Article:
In 2016, take up James A. Harding’s challenge to read the Bible in a year
Born in 1848 in Kentucky, he finished college and taught school for seven years before launching his ministry on horseback in 1876 — nearly a half-century before Harding University in Searcy, Ark., first bore his name.
If Harding preached in your congregation, he would invariably ask you for something at the end of his sermon — your signature on a pledge card.
Views | Jonathan StrasserThis was no fundraising campaign. Harding wanted only one thing — for you to read your Bible all the way through in the next 12 months.
He believed that the “chief duty of the teacher in the church is to lead people to the daily, diligent, prayerful study of the Word,” he said in an 1889 debate. To get through your Bible in 12 months, he suggested reading three chapters in the Old Testament and one in the New Testament every day.
Harding was lowering the bar substantially from his own personal habits. He challenged ministers to adopt his own more-strenuous workout schedule of four to six hours of Bible reading per day.
When I first learned this, while working as a missionary in the East African nation of Tanzania, I reacted as you might. “No one can spare that much time to sit and read the Bible,” I thought. It’s seems excessive and implausible given our schedules.
But look at Harding’s ministry. He spent 17 years preaching from Florida to Canada, from New York to Mexico. His gospel meetings ran from 10 days to seven weeks. He preached 300 meetings in that 17-year period. In 1883, he preached on 300 days, for a total of more than 500 sermons that year alone.
Yet somehow, by 1914, he had read through the Old Testament 60 times and the New Testament 130 times. His eulogy states that Harding “set more people to reading the Bible … than any other preacher; and he infused his own love and appreciation of the Word into those who came under his sway.” Bible readers gain a depth of understanding about God’s Kingdom that can be acquired in no other way.
I encountered Harding’s call to devote myself to Scripture as I read the book “Kingdom Come: Embracing the Spiritual Legacy of David Lipscomb and James Harding ” by John Mark Hicks and Bobby Valentine. Harding’s words challenged me to read God’s Word anew.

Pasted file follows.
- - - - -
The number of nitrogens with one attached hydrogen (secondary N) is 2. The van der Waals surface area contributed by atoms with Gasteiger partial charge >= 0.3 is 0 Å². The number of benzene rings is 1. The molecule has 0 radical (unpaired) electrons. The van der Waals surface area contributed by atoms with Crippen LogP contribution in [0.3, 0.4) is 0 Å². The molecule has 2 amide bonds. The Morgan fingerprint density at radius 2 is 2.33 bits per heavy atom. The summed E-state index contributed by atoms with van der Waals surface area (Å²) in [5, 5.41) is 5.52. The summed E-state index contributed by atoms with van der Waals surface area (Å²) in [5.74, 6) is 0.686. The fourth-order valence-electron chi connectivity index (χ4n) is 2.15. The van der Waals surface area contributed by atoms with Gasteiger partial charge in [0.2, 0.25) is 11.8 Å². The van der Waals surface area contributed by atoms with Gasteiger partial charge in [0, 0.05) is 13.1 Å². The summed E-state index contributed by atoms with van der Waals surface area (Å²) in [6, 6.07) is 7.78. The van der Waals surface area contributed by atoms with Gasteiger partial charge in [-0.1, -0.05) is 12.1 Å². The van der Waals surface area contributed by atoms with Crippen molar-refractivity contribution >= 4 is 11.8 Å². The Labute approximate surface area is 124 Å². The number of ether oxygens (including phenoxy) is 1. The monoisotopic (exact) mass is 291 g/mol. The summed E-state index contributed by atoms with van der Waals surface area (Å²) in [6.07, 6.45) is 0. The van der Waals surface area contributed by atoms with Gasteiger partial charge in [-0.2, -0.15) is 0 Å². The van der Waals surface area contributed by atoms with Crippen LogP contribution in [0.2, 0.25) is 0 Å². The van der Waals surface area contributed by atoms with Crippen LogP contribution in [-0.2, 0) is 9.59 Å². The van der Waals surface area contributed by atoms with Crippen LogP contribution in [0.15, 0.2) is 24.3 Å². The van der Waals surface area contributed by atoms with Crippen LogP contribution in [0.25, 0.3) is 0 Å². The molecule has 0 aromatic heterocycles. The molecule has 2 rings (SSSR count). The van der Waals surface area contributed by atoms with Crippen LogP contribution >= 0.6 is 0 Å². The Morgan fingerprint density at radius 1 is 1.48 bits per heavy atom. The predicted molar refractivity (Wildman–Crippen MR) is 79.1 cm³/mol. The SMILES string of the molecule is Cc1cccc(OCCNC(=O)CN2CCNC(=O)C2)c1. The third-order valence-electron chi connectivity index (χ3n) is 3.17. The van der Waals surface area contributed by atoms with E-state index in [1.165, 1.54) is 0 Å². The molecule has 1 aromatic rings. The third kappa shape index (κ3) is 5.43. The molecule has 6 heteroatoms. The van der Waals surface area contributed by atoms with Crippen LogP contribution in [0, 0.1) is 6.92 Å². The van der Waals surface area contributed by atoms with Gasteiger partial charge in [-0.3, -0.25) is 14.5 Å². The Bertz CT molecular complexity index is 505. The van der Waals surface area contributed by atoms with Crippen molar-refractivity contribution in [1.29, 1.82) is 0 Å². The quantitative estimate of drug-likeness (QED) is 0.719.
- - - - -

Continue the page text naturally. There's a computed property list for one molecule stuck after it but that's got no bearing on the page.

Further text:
I shared this challenge with some friends and we pledged to each other that we would read the whole Bible in a year. By God’s grace, I have just completed my second year of Harding’s challenge and am ready to begin round three.
God’s faithful have always been people of the Book. In the Old Testament book of Deuteronomy, Moses challenges to the leaders of Israel to “read this law before them in their hearing.” In the New Testament, Paul urges believers in 1 Timothy to “devote yourself to the public reading of Scripture, to preaching and to teaching.”
We live in an era of unprecedented access to Scripture in many translations and formats. We benefit from countless labor-saving devices that increase our leisure time. How then, can we be too busy to find time for the Word?
I believe the greatest thief of our Bible study time is television. Recent Nielsen reports indicate the average American adult’s TV consumption (live, streaming and playback) is about 150 hours per month, or five hours per day.
I cannot change that statistic by myself. I’m inviting you to join me in a pledge.
Before turning on your TV in the morning, would you rise to Harding’s challenge and read four chapters of God’s Word, daily, in 2016?
By reading three in the Old and one in the New, in 2016 you’ll make it through!
JONATHAN STRASSER and his wife, Deborah, have served for two years on a mission team in Tanzania among the Iraqw people. They currently live in Birmingham, Ala., where the Homewood Church of Christ oversees their work. Jonathan Strasser earned a Master of Divinity degree from Harding School of Theology in Memphis, Tenn., in 2012. Contact him at [email protected].